Rise of the Ronin

Amidst the Fall of the Empire

Finding A Home For His Son

Posted by on Mar 31, 2014

Finding A Home For His Son

As I work on my book, I am recalling the stories of my life, and I intend to share some of them here although they won’t all make it into the book. I find it powerful to find ways to share stories of my past in ways that restore a tradition of honor to my family. This morning I’m reflecting on a time in my life that was difficult for me, and getting curious what it must have been like for my father.

My father stood for me that year. I, his eldest son, was 17 and more or less homeless. I’d left the house of my mother who was raging against men, including my father, her father and the patriarchs in the church who were taking my father’s side in the divorce. Then I’d stayed with a friend for a while, and I was temporarily now holing up at my stepmother’s small place, where I had no real space of my own and did not feel welcome.

I imagine on one hand he may have felt he’d mounted a successful coup against my mother. But I wonder what it was like for him to see his son lost and without a real home. I imagine he must have felt some shame at not being able to provide a safe and welcome space for me. And my step mother didn’t seem to really honor or respect him. We were both living under her roof.

I imagine he was already facing a lot of shame and guilt for the divorce which had already been going on for three years at that point and was only getting uglier. It wasn’t supposed to be this way for our family. “Families are forever,” was the creed of our people, and he was the leader, the one most responsible. And his family was in shambles.

He had mentioned the idea of me going to live out West with an uncle and his family. I didn’t really know them much at all, they had never had a kid my age and they were very religious. It didn’t sound so hot to me, especially as I was just claiming my freedom, had just gotten my own set of wheels and this was my senior year–party time.

One day he came to me one day and told me that he and his buddy were going out West to go skiing in a few weeks, and that I should go with them. He suggested that I should bring all my stuff just in case I liked it out there and wanted to stay. Looking back I wonder if my father booked that trip for that very reason–to help find me a home.

I went and we stopped my my uncle’s place. They seemed nice enough, but here was another house run by a dominant woman. And they’d be expecting me to church with them. Surely, part of my father’s plan here was to have me reengage with the church. I’m sure he felt this is what would be best for me, to live in a stable home environment and to have the support of family and religious community.

He’d arranged to compensate my uncle to cover my expenses. It was clear that this was the plan all along.

I knew my father was calling in a favor here, because my aunt and uncle already had five young kids to care for and he was asking them to take in his most difficult child.

I’ve often thought of this story in terms of my own point of view, courageously leaving home and going out West. I don’t know if I’ve every fully recognize my father’s stand for me at that key turning point in my life. In the face of everything he had going on already. He risked further animosity from my mother and took on additional financial liability to help set me up with a new life.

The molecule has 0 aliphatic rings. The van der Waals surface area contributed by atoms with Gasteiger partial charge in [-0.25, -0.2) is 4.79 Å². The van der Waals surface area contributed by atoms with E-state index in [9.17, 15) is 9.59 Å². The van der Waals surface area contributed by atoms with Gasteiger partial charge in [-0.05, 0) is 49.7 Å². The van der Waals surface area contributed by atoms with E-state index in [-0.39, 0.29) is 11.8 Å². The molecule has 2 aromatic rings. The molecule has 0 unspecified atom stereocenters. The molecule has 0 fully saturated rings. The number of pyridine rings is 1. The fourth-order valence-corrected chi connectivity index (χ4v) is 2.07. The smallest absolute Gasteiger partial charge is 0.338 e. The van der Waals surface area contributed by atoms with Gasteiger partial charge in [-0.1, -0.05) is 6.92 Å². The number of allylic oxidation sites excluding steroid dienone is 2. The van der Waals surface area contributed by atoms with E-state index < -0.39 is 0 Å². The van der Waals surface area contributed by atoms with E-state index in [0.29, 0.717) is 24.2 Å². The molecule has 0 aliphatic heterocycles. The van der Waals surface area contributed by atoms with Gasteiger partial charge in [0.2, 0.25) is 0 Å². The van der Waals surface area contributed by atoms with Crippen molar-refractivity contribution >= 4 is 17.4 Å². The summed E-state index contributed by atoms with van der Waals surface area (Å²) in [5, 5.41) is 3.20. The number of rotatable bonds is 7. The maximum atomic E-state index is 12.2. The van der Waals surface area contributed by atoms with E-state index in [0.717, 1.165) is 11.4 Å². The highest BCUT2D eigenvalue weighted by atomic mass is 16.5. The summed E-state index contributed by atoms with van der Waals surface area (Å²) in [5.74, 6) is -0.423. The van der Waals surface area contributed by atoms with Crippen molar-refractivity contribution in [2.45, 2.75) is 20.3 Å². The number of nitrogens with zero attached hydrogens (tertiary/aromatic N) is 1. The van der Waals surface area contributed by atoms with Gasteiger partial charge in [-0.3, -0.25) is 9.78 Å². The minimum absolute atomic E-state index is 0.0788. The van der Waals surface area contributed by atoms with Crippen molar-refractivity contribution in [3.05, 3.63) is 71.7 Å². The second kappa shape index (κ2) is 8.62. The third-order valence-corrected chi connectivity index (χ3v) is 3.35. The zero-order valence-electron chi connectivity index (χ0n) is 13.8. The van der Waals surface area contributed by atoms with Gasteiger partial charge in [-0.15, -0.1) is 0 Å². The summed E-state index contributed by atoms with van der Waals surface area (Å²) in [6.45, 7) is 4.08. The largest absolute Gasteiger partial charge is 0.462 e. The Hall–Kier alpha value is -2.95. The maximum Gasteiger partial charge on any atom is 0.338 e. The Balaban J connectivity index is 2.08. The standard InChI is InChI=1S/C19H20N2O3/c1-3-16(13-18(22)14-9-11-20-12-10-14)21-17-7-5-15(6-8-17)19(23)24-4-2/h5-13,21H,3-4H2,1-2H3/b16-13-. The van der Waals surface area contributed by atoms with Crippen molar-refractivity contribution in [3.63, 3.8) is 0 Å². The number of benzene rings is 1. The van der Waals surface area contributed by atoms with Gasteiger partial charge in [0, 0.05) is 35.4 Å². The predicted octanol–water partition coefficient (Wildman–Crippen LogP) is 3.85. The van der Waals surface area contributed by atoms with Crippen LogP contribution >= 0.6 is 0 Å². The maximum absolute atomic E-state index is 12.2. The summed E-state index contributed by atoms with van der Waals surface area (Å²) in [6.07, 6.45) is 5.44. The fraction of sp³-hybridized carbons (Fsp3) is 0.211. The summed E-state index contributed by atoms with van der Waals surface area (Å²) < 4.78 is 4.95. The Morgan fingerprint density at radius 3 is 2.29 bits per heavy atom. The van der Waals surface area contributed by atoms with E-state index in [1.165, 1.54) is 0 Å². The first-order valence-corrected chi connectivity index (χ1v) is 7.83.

The first day of school as I sat down by myself at the empty lunch table, content to be a loner at the new school as I had been at the old one, only to moments later be joined by the entire varsity cheerleading squad led by the head cheerleader who was hitting on the new guy, I realized my father’s plan wasn’t all that bad after all.

Nine months later after partying at the beach all summer on the East Coast and having made no decision about college, it was his invitation again to go West with him that I needed. He was moving West and I hitched a ride with him. A year later he was making the move to Arizona. I went with him then too.

Ultimately I would decide against the path he’d raised me to take. I left university and walked away from the religious path. I didn’t need him to agree with the path I took, and he didn’t. And even though it must have broken his heart to see his son go “astray,” I never felt pressured from him. The fact that he was simply there at key decision points, giving a fuck about me, made a big difference.

I don’t know if the details of this story will make the cut of my book. But it made a difference in my life and my coming of age as a man. And so this short story of my father is worth writing down, and worth passing on to my sons, grandsons and nephews.

Thank you father.

CHALLENGE: What’s a story you may have of your father (or another man who gave a fuck about you) standing for you in a difficult time? What was he facing at the time? What was the impact of him standing for you? Writing these stories and sharing these stories with your sons and among your people is a beautiful way to restore father-son-brother bonds. Why wait until your father’s funeral to share these stories? And even if your father has already passed, it’s never too late to tell these stories.

CHALLENGE: Who is a young man in your life who is facing a critical time in his life, who may not have any men in his life who really give a fuck about him? How can you stand for him? Or simply stand with him?

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